I’ve always been lucky to have a skin that seems to cope with everything from neglect to complete overload with the huge variety of lotions and potions that I get to sample from our Beauty department. I suffer the odd spot, a greasy nose, areas of pigmentation and occasional dry patches, but nothing to really complain about, and all easily hidden with the vast array of cosmetics available at QVC.
But recently that has all changed. It started with lots of tiny pimples on my cheeks and I worried that I was developing rosacea. Then my eyelids became scaly and irritated, even to the point of bleeding. The redness and flaking spread below my eyes and around my mouth and nose. I tried a number of creams offered by my GP but nothing seemed to work. I couldn’t pinpoint anything that made it better, or worse. The problem was erratic and unpredictable – probably exacerbated by topsy turvy menopausal hormones, and certainly not helped by covering up the redness with makeup to appear on QVC, and then having to remove it all.
Eventually I was referred to a consultant dermatologist, who decided to test me for allergic reactions. I had to attend a clinic every other day for three visits, to have a huge variety of known allergens applied to my back to see which I would react to. Then it would be a case of identifying the problem substances in make-up and skincare, and avoiding them. I had dozens of little metal discs attached to my back and was instructed not to scratch them, or shower, until the test was over.
I didn’t know whether to be pleased or not when the consultant told me that the only real reaction I had was to nickel, a common irritant that is strictly controlled in jewellery and would not be present in skincare. It meant that I don’t have to avoid specific ingredients but also that I couldn’t tell what was causing my skin to react so badly.
It was explained to me that we all have a level of sensitivity to a variety of substances, and that the level can vary depending on a number of factors such as stress, lack of sleep, using lots of different or new products, hormone fluctuations and more. I was given a simple but rather medicinal-looking emollient to use as a cleanser and moisturiser, and a fairly high percentage steroid cream to use when needed but as sparingly as possible. My skin settled down a little, but I began to see the effects of not using the high-tech anti-ageing skincare that I’ve enjoyed from QVC for years.
This is when, as luck would have it, our Beauty department asked me to attend a training session with a fairly new range that we are featuring on QVC, called Radical.
As it turns out it is very aptly named – the results for me have been totally radical and have made SO much difference to my skin. The range was developed by two sisters who, between them, had suffered very similar symptoms to me. Liz Edlich was in her forties and not enjoying the signs of ageing that she was seeing in her skin. Her younger sister Rachel was suffering from horrible rosacea after the birth of her second child. The daughters of an eminent medical professor in plastic surgery and skin healing (who developed dissolvable sutures and steri-strips among other things) they had both worked in his laboratories since they were young and in the cosmetic industry for years. But they wanted to develop, just for themselves, skincare that was both powerful enough for Liz’s skin and gentle enough for Rachel’s.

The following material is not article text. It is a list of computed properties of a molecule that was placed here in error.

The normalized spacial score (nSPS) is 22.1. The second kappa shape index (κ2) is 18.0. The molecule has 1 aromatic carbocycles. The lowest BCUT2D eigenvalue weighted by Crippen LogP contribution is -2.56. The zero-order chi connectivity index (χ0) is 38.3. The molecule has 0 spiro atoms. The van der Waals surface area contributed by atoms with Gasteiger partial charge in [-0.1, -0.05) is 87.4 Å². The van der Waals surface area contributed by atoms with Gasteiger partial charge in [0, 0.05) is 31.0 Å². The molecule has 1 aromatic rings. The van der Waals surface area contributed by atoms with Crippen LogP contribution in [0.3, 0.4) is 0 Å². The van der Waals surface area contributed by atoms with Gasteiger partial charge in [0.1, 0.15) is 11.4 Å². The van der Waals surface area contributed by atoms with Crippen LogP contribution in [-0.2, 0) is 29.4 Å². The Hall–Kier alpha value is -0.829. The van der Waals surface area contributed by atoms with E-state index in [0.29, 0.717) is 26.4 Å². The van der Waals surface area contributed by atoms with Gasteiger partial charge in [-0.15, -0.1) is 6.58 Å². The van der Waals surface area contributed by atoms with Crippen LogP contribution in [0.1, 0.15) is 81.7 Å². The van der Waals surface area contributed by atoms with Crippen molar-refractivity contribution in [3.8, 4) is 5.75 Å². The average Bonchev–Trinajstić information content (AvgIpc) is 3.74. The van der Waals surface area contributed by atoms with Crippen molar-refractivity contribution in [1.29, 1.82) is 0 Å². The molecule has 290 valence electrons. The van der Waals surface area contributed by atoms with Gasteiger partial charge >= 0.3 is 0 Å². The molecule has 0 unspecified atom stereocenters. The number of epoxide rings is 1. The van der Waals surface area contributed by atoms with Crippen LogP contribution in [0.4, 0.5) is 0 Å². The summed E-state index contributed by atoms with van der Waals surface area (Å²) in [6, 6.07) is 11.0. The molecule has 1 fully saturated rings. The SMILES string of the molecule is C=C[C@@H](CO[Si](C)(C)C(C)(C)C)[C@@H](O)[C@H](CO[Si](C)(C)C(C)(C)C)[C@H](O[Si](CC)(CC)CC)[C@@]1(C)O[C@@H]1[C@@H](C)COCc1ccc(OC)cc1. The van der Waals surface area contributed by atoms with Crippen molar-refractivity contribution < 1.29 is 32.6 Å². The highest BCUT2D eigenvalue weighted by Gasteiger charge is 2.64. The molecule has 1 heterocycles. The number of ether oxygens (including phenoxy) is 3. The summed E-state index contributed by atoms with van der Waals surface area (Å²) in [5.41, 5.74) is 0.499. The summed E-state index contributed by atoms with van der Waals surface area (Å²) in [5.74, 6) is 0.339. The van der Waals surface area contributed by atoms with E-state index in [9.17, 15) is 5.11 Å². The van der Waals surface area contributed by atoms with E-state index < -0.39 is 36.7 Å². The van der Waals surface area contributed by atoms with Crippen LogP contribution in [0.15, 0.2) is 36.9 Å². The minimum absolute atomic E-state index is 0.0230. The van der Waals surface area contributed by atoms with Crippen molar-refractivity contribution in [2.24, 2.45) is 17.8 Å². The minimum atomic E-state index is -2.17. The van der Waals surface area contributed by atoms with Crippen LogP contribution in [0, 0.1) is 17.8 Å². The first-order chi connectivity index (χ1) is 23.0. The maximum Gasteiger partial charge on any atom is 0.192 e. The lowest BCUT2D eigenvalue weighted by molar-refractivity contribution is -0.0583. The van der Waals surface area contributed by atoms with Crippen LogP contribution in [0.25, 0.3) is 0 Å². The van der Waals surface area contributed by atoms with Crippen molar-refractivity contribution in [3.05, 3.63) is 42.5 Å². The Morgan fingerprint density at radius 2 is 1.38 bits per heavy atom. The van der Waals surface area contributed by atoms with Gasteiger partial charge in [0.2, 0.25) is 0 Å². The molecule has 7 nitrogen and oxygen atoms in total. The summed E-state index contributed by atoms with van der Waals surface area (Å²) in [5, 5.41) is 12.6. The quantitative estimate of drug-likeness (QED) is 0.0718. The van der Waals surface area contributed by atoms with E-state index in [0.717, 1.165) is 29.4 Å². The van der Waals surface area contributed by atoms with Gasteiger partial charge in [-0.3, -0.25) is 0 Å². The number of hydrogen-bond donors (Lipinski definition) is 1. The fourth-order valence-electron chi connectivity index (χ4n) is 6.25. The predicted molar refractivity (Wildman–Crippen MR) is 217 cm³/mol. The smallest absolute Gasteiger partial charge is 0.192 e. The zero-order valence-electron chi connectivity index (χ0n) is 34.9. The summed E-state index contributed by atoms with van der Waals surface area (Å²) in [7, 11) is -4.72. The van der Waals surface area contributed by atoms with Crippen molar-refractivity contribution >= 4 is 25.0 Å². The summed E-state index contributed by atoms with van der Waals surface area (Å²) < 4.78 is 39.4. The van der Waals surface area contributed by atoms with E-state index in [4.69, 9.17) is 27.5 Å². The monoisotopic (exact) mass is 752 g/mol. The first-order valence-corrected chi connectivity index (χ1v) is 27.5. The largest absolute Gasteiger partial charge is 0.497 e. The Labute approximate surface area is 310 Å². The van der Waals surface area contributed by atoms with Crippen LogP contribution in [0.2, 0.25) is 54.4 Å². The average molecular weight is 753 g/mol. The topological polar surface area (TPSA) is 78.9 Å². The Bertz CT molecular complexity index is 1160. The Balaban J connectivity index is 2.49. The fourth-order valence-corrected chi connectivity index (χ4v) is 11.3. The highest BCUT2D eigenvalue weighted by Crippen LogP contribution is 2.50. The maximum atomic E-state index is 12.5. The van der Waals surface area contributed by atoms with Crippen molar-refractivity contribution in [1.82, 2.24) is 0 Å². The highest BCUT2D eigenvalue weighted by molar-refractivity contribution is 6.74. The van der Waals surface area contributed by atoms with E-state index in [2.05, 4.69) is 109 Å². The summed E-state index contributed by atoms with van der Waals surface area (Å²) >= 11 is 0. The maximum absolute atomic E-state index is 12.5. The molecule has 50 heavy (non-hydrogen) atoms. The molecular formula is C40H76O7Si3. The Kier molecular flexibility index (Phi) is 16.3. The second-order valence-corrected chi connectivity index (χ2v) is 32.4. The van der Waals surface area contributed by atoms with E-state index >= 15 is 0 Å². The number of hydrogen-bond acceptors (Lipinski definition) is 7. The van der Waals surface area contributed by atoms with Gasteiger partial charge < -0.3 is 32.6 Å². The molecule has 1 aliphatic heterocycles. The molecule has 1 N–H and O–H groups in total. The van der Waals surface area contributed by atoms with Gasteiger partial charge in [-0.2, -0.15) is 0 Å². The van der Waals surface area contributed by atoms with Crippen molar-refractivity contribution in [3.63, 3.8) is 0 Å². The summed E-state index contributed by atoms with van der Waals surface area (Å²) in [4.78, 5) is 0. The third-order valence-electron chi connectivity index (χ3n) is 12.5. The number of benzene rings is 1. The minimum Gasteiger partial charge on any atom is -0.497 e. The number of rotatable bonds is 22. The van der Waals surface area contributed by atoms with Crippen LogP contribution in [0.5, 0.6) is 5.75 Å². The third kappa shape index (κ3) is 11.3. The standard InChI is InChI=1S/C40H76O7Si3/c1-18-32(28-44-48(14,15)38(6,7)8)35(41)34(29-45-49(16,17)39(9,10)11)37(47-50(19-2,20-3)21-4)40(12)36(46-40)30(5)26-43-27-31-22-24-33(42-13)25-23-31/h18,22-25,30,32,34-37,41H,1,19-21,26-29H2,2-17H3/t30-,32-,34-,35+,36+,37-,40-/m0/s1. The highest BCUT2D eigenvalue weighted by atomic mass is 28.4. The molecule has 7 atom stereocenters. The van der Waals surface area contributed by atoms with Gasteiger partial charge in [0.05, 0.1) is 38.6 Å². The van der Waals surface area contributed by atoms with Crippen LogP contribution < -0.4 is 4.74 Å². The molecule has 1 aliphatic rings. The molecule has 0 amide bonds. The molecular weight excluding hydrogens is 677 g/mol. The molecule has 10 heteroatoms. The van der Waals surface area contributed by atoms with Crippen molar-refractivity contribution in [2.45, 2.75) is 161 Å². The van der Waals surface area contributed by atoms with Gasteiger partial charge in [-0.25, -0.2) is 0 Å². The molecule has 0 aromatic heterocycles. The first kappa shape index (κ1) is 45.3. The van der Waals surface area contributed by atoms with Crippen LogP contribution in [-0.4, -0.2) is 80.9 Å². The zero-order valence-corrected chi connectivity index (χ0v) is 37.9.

With their medical heritage and access to some of the best chemists in the world, they hoped they could create a potent anti-ageing solution for Liz that would also help calm the inflammation and sensitivity that Rachel was enduring.
The short answer is that they managed to develop a new complex which is in every Radical product and does exactly that. It was so good that they were impelled to produce it on a commercial scale, and they have brought it to QVC.
When I tried the range, with some trepidation, I was delighted by how my skin reacted. Of course, what I mean is that it didn’t react!
I removed that morning’s TV make up with the Hydrating Cleanser, waited for the usual immediate redness, and it didn’t happen. I then tried the Youth Infusion Serum and the Restorative Moisturiser – my skin began to glow. Finally, I applied the SPF30 Skin Perfecting Screen and my skin hadn’t looked or felt so good in weeks. We took a photo of me with Liz and Rachel, wearing no make up and a huge smile – my skin hadn’t looked this healthy for so long.
I have continued to use the range, even daring to try what are now a firm favourite, the fruit acid-based Age Defying Exfoliating Pads. They create a slight tingle but no flare-up and have virtually eliminated the dry flaky patches around my nose and mouth. Of course, they prepare my skin so that the other products can do their best for me.
I am so relieved to have found a solution to what had become a worrying problem for me, and although I’m still careful which (and how much) make-up I use, my skin seems to have re-discovered some of its old resilience. I’m writing this on the ferry home after a two week holiday without wearing cosmetics (not just to give my skin a rest but because it now looks so Radically clear and even that I don’t need make-up!) but tomorrow (Tuesday) morning I’ll be back on the Morning Show with a made up face. I’m pleased to say that our stocks of Radical have been replenished as Liz and Rachel are also returning to QVC. They’ll be guests on Alison Young’s Beauty Night In at 8pm on Wednesday and have a full hour of Radical on Thursday at midday.
It’s not just me that would recommend the range – it’s gathering great reviews on our website from customers who have tried it. Many comment on the fantastic anti-ageing results they’ve noticed, and others remark about how it helps calm their sensitive skin. But others, just like me, are delighted to have enjoyed both aspects of Radical – high performing technology delivered in the gentlest of ways.